Caroline Brown

Meteorologist

Education

University of Oklahoma, Bachelor's Degree in Meteorology

My name is Caroline, and I’m a sixth-generation Texan, born and raised in Houston who loves nothing more than being outside. I’ve loved weather my entire life and even when I’m off work you can find me checking the radar for intense storms. I graduated from the University of Oklahoma with a BS in Meteorology and minors in both Mathematics and Broadcast Journalism. Before coming to WeatherNation, I worked at KTUL Channel 8 in Tulsa covering countless tornadoes. I love to volunteer, and I’m a member of the Junior League of Denver. I have a border collie poodle mix named Stormy. She goes everywhere with me! I’m so excited to work at WeatherNation, and I’d love to connect with you! Feel free to find me on Facebook (Meteorologist Caroline Brown), Twitter (@CarolineBrownWX), or Instagram (@CarolineBrownWX).

Q&A with Caroline Brown

What inspired you to become a meteorologist?
From my earliest memories, I’ve always known I was born to be a meteorologist! I have home videos from the age of four doing weather reports. Being from Houston, tropical meteorology has always fascinated me, and I tracked every disturbance in the gulf through middle school. I’ll never forget evacuating for Hurricane Rita and Hurricane Ike. When I turned 13, I got my very own weather station for my birthday. I was so thrilled that I cried! Doesn’t every little girl want an anemometer for their birthday? In seventh grade, instead of going to sports camp, my parents let me go to weather camp at Penn State over the summer. Easy to say it was the highlight of my summer! I loved it so much that I ended up asking the program if I could go to the high school meteorology camp as an 8th grader, and they said yes! When I got asked to prom senior year of high school, it was done with a cookie cake shaped as a thunderstorm. When it came to college, I only applied to OU because I wanted to go to the best program possible and have the opportunity to chase tornadoes between exams. My obsession with the atmosphere never faded, and I still pinch myself daily that I get paid to talk about my favorite topic.
What is your most memorable weather experience?
I could put so many things here—including Hurricane Ike and Rita, tornado chasing in college, and tennis ball sized hail—but I’d have to say my most memorable weather experience was being on air May 2019 in Oklahoma. That month, Northeast Oklahoma saw a record number of tornadoes (61) and also saw record flooding. I spent dozens of hours on air covering tornado warnings and at one point I covered both a tornado emergency and a flash flood emergency simultaneously.
Outside of weather, what are your hobbies and interests?
I love to do everything outdoors! I love to go hiking, backpacking, snowboarding, and taking walks with my border collie poodle mix Stormy (feel free to follow her on Instagram @StormyTheWeatherDog).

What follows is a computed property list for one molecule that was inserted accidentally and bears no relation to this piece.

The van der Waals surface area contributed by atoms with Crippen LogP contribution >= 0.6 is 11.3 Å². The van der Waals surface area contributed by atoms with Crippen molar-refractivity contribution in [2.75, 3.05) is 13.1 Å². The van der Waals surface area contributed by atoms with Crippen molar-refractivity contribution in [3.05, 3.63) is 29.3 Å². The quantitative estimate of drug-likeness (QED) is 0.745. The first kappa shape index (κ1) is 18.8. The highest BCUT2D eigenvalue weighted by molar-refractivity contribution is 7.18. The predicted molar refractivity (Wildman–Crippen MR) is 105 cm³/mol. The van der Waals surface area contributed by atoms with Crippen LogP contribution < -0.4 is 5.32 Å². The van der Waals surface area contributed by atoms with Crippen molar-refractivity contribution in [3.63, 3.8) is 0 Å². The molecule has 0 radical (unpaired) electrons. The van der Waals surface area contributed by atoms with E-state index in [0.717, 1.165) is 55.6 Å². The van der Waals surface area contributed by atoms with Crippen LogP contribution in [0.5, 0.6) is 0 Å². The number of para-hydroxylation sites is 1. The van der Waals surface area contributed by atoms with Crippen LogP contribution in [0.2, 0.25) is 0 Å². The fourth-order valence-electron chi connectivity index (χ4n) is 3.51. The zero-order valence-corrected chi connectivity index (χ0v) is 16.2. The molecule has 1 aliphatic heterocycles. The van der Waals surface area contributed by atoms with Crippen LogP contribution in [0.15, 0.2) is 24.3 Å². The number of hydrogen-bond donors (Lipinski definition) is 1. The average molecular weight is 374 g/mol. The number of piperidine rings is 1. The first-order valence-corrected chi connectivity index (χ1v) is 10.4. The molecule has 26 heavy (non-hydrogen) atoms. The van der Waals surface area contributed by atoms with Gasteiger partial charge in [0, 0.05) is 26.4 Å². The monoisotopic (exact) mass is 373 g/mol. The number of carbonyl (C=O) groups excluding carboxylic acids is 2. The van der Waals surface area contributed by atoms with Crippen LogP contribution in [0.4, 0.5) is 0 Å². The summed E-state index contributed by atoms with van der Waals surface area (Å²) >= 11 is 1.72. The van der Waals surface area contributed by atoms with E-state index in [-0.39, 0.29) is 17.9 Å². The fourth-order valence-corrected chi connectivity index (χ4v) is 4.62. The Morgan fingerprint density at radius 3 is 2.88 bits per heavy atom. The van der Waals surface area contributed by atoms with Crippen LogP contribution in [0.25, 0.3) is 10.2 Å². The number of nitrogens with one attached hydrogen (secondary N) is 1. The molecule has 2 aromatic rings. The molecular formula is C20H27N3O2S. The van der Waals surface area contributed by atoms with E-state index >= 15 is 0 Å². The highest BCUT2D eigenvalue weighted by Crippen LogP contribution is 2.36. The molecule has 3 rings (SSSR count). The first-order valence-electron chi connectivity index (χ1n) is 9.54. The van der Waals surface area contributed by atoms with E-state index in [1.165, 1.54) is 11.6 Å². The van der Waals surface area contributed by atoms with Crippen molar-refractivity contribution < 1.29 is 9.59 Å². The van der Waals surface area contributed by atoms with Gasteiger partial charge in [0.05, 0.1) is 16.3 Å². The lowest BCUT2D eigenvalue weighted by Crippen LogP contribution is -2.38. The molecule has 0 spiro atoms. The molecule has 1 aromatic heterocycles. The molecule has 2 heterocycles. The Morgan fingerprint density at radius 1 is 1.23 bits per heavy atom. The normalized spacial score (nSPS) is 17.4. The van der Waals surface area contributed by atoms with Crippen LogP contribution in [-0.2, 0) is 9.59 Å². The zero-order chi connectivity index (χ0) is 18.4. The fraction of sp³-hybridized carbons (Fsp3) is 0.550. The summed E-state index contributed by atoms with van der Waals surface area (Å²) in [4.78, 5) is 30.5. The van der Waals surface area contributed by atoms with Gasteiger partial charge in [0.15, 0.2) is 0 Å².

Besides your parents, who has influenced you the most in your life?
My siblings! I’m the youngest of four kids and we have always been incredibly close. I’ve always looked up to them and they always pressed me to be my best as they led by example by following their own dreams. The oldest is my brother Christo who works in Seattle for Amazon. The second oldest is my sister Ashley who is a doctor in Houston. My sister Maddie is 18 months older than me, and she’s a tax lawyer in Houston. Although we all chose different careers, my siblings always loved learning and reading, so from a young age I always thought science was a cool thing to do!
What is a little known fact about you?
I grew up in a backpacking family, and I climbed Mt. Kilimanjaro when I was just 11 years old. That’s actually where I got the worst sunburn of my life while hiking across the glacier!
What are your hopes and dreams for the profession of weather?
I’m incredibly optimistic for the future of weather! Other sciences like astronomy and physics have been around for thousands of years, but meteorology is relatively new. Being from Houston, I think a lot about the 1900 storm when forecaster Issac Cline tried to tell the folks in Galveston a hurricane was coming, but nobody believed him. There was no warning system 120 years ago. Today, we know five days in advance about a potential disturbance. It’s incredible! I think in 50 years we’ll look back at what we have now and be shocked. I hope in the future for zero radar “dead zones,” an easier and more environmentally friendly way to get a vertical profile of the atmosphere (SKEW-T for my weather nerds), and a completely uniform way of getting watches and warnings across all platforms.
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